08/06/2019

Back to school may mean back to germs

St. Joseph’s/Candler Director of Pediatric Emergency Medicine offers tips to try to avoid common schoolhouse ailments

The start of a new school year is exciting for many. Kids are returning to their friends and playgrounds, while parents return to some sort of normalcy.

Dr. John Rowlett
Dr. John Rowlett, St. Joseph’s/Candler Director of Pediatric Emergency Medicine

And as summer fades to fall and kids settle into a new school year, back to school also can bring frequent colds, strep throat and trips to the doctor’s office.

“Absolutely kids get sick more often during the school year because they are frequently around sick people,” says Dr. John Rowlett, St. Joseph’s/Candler Director of Pediatric Emergency Medicine.

It starts with germs. Germs are how illnesses spread. One of the biggest things parents can do is to make sure their kids follow proper hand washing techniques.

“Particularly younger kids are not good about washing their hands,” Dr. Rowlett says. “They put things in their mouths. They touch gross things, and the younger they are, the weaker their immune system.”

Proper hand washing

Cold and other viruses can be transmitted by coughing, sneezing or simply coming into contact with someone who is sick and then touching your mouth or nose, explains Rita Allen, RN, CIC, infection preventionist at St. Joseph’s/Candler. Our mouth and nose are ways for germs to enter our bodies and cause illness.

Germs can be anywhere from doorknobs to library books to bus seats. And while it may not be possible to avoid touching these germy spots, especially in a schoolhouse setting, a simple solution is to wash your hands frequently.

“It’s important to clean frequently-touched items and obviously our hands too because we touch everything,” Allen says. “We touch everything around us and then we touch our faces, so by washing our hands we interrupt the spread of germs.”

Proper hand washing involves five simple and effective steps that parents can teach their children at a young age – wet, lather, scrub, rinse and dry.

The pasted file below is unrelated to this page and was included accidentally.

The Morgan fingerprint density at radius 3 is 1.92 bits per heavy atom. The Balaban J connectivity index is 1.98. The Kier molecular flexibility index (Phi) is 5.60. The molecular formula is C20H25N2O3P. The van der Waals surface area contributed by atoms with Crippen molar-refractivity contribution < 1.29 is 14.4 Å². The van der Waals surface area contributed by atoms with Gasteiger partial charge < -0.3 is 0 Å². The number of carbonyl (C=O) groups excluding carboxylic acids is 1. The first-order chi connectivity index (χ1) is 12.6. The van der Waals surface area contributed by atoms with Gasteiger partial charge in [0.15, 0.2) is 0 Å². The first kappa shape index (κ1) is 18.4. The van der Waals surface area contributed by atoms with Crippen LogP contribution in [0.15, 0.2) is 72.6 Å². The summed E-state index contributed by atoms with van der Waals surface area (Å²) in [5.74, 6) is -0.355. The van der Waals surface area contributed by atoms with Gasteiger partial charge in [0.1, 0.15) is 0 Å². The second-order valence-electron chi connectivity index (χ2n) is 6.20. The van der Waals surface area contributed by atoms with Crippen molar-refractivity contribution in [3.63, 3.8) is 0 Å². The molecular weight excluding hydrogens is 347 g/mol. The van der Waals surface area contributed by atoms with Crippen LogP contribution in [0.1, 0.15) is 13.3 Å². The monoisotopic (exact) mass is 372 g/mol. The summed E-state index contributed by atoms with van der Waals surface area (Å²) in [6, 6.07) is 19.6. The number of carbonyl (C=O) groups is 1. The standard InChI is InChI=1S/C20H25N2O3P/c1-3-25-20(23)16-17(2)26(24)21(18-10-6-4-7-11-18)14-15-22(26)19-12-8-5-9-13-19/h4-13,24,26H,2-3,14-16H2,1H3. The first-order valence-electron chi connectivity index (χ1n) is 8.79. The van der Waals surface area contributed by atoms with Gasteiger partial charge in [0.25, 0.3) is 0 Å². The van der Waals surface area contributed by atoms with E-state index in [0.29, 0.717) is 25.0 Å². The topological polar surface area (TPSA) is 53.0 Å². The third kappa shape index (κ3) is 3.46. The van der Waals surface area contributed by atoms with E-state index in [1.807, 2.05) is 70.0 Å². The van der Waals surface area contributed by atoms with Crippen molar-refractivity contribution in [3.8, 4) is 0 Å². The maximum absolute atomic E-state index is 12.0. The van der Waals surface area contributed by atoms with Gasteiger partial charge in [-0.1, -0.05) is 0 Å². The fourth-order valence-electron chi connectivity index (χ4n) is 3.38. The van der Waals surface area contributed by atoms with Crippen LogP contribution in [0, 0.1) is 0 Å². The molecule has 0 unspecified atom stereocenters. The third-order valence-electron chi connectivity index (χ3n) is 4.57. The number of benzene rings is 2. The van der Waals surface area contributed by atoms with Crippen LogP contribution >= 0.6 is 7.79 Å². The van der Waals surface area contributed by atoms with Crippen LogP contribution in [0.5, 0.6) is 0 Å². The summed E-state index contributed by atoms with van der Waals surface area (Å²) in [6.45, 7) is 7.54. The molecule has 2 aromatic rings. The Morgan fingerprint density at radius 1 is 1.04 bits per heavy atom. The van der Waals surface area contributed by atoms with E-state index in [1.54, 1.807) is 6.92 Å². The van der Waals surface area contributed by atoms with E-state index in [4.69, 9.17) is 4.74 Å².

Rita Allen
Rita Allen, RN, CIC, infection preventionist at St. Joseph’s/Candler
  1. Wet your hands with clean, running water and apply soap
  2. Lather your hands by rubbing them together with soap. Be sure to lather the backs of your hands, between your fingers and around your nail beds
  3. Scrub your hands for at least 20 seconds.
  4. Rinse your hands well under clean, running water
  5. Dry your hands with a clean towel or air dry them

If you are in a situation where soap and water are not readily available, Allen recommends using an alcohol-based hand sanitizer – something to add to the back-to-school shopping list.

Other tips to avoid that back-to-school cold

There are other easy and affordable ways to help your child stay healthy during the school year, Dr. Rowlett says. He also suggests:

  • Getting adequate amounts of sleep
  • Eating a healthy, balanced diet
  • Keep a routine as best as possible
  • Getting a flu shot

“Influenza is pretty easy to get if you are exposed to it,” Dr. Rowlett says. “The best thing to do is to get the vaccine so you are protected from it. You can make it a family project – everybody goes together and gets one.”

Related Article: Parents: Has your child got a flu shot yet?

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